Background: Lewy body diseases (LBDs), which are pathologically defined as the presence of intraneuronal α-synuclein (α-Syn) inclusions called Lewy bodies, encompass Parkinson's disease, Parkinson's disease with dementia, and dementia with Lewy bodies. Autopsy studies have shown that the olfactory bulb (OB) is one of the regions where Lewy pathology develops and initiates its spread in the brain.
Objective: This study aims to clarify how Lewy pathology spreads from the OB and affects brain functions using nonhuman primates.
Methods: We inoculated α-Syn preformed fibrils into the unilateral OBs of common marmosets (Callithrix jacchus) and performed pathological analyses, manganese-enhanced magnetic resonance imaging, and 18 F-fluoro-2-deoxy-d-glucose positron emission tomography up to 6 months postinoculation.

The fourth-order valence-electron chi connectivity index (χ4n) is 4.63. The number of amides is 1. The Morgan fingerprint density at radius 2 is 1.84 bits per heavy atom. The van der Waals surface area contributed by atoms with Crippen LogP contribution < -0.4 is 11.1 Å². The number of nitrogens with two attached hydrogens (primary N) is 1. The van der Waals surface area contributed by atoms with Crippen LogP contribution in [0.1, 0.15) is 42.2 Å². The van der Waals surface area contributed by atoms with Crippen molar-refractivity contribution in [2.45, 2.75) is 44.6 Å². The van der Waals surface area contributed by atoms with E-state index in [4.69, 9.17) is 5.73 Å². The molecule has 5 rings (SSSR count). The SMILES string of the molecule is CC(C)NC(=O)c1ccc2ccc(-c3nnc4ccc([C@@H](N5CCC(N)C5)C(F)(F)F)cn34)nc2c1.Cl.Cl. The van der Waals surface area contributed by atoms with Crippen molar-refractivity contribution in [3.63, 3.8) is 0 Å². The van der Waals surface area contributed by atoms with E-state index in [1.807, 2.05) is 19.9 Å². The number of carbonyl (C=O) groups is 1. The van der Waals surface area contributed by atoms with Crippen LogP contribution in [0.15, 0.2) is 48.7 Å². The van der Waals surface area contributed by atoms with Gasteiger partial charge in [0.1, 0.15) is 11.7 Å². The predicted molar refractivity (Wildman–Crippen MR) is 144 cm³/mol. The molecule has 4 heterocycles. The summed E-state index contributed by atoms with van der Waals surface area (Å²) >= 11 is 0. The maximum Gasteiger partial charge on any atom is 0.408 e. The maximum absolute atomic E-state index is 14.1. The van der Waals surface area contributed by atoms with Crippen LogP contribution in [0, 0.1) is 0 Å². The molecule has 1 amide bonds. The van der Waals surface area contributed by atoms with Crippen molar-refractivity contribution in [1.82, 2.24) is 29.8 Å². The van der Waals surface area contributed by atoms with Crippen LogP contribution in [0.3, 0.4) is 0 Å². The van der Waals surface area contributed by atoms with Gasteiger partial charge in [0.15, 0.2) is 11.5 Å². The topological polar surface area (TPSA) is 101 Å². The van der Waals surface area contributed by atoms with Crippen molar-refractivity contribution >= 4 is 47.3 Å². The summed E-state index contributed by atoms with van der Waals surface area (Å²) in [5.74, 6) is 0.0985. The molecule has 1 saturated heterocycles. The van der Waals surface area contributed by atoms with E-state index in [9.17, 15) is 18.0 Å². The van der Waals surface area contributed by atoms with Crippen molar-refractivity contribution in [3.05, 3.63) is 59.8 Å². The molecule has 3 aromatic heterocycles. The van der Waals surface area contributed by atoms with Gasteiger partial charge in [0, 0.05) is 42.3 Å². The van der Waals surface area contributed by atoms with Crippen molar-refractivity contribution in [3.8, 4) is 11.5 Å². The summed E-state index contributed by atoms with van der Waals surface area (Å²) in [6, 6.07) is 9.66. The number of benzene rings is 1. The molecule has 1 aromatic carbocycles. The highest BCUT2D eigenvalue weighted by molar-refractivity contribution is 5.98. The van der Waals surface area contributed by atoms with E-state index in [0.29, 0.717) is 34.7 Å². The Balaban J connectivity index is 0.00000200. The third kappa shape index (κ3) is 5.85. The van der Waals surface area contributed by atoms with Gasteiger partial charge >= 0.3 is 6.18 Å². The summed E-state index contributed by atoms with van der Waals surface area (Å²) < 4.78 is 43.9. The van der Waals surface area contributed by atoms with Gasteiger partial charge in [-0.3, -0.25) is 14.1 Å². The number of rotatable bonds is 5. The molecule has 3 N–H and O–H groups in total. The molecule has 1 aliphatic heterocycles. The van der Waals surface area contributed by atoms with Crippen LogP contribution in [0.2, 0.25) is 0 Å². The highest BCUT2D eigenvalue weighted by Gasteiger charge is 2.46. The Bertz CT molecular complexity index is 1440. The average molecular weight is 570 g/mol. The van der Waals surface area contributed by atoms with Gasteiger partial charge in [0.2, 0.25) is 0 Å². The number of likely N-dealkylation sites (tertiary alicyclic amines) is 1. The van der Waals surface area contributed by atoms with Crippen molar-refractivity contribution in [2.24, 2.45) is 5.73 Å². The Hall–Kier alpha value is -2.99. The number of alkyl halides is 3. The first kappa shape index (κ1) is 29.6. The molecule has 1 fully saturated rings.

Results: Severe α-Syn pathology was observed within the olfactory pathway and limbic system, while mild α-Syn pathology was seen in a wide range of brain regions, including the substantia nigra pars compacta, locus coeruleus, and even dorsal motor nucleus of the vagus nerve. The brain imaging analyses showed reduction in volume of the OB and progressive glucose hypometabolism in widespread brain regions, including the occipital lobe, and extended beyond the pathologically affected regions.
Conclusions: We generated a novel nonhuman primate LBD model with α-Syn propagation from the OB. This model suggests that α-Syn propagation from the OB is related to OB atrophy and cerebral glucose hypometabolism in LBDs. © 2022 International Parkinson and Movement Disorder Society.
Keywords: olfactory bulb; primate; α-synuclein.
© 2022 International Parkinson and Movement Disorder Society.